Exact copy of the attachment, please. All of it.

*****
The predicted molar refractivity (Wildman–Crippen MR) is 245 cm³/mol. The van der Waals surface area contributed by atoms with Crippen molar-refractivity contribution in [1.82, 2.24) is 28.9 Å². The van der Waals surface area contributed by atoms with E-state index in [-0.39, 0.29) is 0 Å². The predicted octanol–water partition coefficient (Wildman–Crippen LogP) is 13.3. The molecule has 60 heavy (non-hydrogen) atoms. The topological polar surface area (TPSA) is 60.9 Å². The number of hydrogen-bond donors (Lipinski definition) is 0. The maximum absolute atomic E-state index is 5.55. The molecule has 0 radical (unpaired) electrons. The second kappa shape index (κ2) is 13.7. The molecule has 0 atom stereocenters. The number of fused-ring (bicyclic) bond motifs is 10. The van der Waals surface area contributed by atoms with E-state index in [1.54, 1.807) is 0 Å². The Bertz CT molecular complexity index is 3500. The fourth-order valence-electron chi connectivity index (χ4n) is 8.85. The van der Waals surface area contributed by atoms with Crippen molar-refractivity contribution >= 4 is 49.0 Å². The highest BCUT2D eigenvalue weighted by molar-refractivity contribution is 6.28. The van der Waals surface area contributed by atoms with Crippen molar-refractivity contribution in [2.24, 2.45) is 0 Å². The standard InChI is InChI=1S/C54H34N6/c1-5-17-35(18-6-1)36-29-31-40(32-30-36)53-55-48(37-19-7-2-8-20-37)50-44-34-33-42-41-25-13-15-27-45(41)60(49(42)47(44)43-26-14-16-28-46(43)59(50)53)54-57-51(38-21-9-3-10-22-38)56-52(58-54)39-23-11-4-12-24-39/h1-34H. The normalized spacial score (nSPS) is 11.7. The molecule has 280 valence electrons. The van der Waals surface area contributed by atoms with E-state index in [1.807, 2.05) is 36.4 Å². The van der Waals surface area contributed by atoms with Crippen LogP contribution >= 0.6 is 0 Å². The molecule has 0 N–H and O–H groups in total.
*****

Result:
The predicted molar refractivity (Wildman–Crippen MR) is 245 cm³/mol. The van der Waals surface area contributed by atoms with Crippen molar-refractivity contribution in [1.82, 2.24) is 28.9 Å². The van der Waals surface area contributed by atoms with E-state index in [-0.39, 0.29) is 0 Å². The predicted octanol–water partition coefficient (Wildman–Crippen LogP) is 13.3. The molecule has 60 heavy (non-hydrogen) atoms. The topological polar surface area (TPSA) is 60.9 Å². The number of hydrogen-bond donors (Lipinski definition) is 0. The maximum absolute atomic E-state index is 5.55. The molecule has 0 radical (unpaired) electrons. The second kappa shape index (κ2) is 13.7. The molecule has 0 atom stereocenters. The number of fused-ring (bicyclic) bond motifs is 10. The van der Waals surface area contributed by atoms with E-state index in [1.54, 1.807) is 0 Å². The Bertz CT molecular complexity index is 3500. The fourth-order valence-electron chi connectivity index (χ4n) is 8.85. The van der Waals surface area contributed by atoms with Crippen molar-refractivity contribution >= 4 is 49.0 Å². The highest BCUT2D eigenvalue weighted by molar-refractivity contribution is 6.28. The van der Waals surface area contributed by atoms with Crippen molar-refractivity contribution in [2.24, 2.45) is 0 Å². The standard InChI is InChI=1S/C54H34N6/c1-5-17-35(18-6-1)36-29-31-40(32-30-36)53-55-48(37-19-7-2-8-20-37)50-44-34-33-42-41-25-13-15-27-45(41)60(49(42)47(44)43-26-14-16-28-46(43)59(50)53)54-57-51(38-21-9-3-10-22-38)56-52(58-54)39-23-11-4-12-24-39/h1-34H. The normalized spacial score (nSPS) is 11.7. The molecule has 280 valence electrons. The van der Waals surface area contributed by atoms with E-state index in [1.807, 2.05) is 36.4 Å². The van der Waals surface area contributed by atoms with Crippen LogP contribution >= 0.6 is 0 Å². The molecule has 0 N–H and O–H groups in total.